My personal and professional life has become very busy as of late - pretty typical of this time of year.  As a result, I have not been as regular at posting to my blog.  I anticipate (read "I hope") that by mid-December things should slow down and I will have time to resume posting - for those few of you who do follow this blog.

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Is Visual Basic, the language, in its golden years?

Monday, 12 November 2007 11:26 by jordan.terrell

I may be setting up myself for a flame war, but I just had to ask this question.

Visual Basic has been around for some time, and will soon be releasing version 9.0 of the language.  Visual Basic has gone through two major platform shifts - first with the move to COM, and then with the move to .NET.  Through each of these shifts, the language has had to change to participate in these platform changes.  When I recall the 1.0 release of .NET, many Visual Basic 6 programmers viewed VB.NET as an entirely different language because sheer number of changes to the language.  However, many have successfully transitioned to the .NET platform and continued to move forward.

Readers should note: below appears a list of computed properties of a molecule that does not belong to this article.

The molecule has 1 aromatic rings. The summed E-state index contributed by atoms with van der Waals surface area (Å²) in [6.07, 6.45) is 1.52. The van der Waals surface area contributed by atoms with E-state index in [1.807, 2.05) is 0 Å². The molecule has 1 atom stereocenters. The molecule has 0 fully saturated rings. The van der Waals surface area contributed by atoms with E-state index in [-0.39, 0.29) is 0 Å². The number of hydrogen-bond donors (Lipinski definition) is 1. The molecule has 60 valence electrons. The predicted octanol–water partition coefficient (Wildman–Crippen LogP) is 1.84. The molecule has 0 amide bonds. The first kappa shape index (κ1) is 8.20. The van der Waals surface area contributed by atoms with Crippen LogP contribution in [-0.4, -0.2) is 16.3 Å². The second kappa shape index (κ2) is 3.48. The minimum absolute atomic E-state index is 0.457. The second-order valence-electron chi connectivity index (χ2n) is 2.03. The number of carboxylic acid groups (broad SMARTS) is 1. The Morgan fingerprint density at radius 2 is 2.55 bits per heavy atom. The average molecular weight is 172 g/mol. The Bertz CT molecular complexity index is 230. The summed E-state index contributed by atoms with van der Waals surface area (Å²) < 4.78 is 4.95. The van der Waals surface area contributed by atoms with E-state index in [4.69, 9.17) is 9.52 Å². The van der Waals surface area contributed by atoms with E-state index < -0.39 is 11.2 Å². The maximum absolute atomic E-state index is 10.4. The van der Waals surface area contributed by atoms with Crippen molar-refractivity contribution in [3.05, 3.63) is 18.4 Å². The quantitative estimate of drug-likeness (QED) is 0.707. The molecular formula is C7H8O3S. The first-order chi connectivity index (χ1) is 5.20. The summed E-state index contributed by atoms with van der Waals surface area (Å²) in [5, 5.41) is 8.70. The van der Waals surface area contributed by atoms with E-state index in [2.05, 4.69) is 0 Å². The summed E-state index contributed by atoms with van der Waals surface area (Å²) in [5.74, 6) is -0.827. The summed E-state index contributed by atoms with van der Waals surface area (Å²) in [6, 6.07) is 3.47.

However, look at the new features in VB 9.0 - I have to say, in my opinion, the language is starting to look quite bloated - especially when you look at the XML literals features.

Can Visual Basic continue to survive shifts in platform directions, especially with the continued functional and dynamic focus of languages such as C#, F#, IronPython and IronRuby?

Is Visual Basic in its golden years?  What do you think?